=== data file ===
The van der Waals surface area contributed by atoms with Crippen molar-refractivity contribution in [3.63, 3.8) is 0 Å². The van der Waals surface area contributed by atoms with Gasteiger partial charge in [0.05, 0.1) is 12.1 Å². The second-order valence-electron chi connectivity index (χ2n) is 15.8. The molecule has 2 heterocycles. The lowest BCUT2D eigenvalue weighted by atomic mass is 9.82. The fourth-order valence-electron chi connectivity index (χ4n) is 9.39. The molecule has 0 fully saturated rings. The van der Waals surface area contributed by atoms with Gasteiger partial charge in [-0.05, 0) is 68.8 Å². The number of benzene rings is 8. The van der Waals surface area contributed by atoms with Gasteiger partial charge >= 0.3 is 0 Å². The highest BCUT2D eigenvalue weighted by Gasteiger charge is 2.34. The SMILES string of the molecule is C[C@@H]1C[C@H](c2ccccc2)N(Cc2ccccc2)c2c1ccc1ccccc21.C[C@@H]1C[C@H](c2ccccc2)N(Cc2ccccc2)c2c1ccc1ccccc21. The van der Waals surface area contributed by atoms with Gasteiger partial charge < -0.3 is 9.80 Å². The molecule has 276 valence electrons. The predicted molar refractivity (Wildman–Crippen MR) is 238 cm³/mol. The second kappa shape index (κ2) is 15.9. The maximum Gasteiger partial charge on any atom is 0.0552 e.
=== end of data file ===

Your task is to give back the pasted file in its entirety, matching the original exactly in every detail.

The van der Waals surface area contributed by atoms with Crippen molar-refractivity contribution in [3.63, 3.8) is 0 Å². The van der Waals surface area contributed by atoms with Gasteiger partial charge in [0.05, 0.1) is 12.1 Å². The second-order valence-electron chi connectivity index (χ2n) is 15.8. The molecule has 2 heterocycles. The lowest BCUT2D eigenvalue weighted by atomic mass is 9.82. The fourth-order valence-electron chi connectivity index (χ4n) is 9.39. The molecule has 0 fully saturated rings. The van der Waals surface area contributed by atoms with Gasteiger partial charge in [-0.05, 0) is 68.8 Å². The number of benzene rings is 8. The van der Waals surface area contributed by atoms with Gasteiger partial charge >= 0.3 is 0 Å². The highest BCUT2D eigenvalue weighted by Gasteiger charge is 2.34. The SMILES string of the molecule is C[C@@H]1C[C@H](c2ccccc2)N(Cc2ccccc2)c2c1ccc1ccccc21.C[C@@H]1C[C@H](c2ccccc2)N(Cc2ccccc2)c2c1ccc1ccccc21. The van der Waals surface area contributed by atoms with Gasteiger partial charge < -0.3 is 9.80 Å². The molecule has 276 valence electrons. The predicted molar refractivity (Wildman–Crippen MR) is 238 cm³/mol. The second kappa shape index (κ2) is 15.9. The maximum Gasteiger partial charge on any atom is 0.0552 e.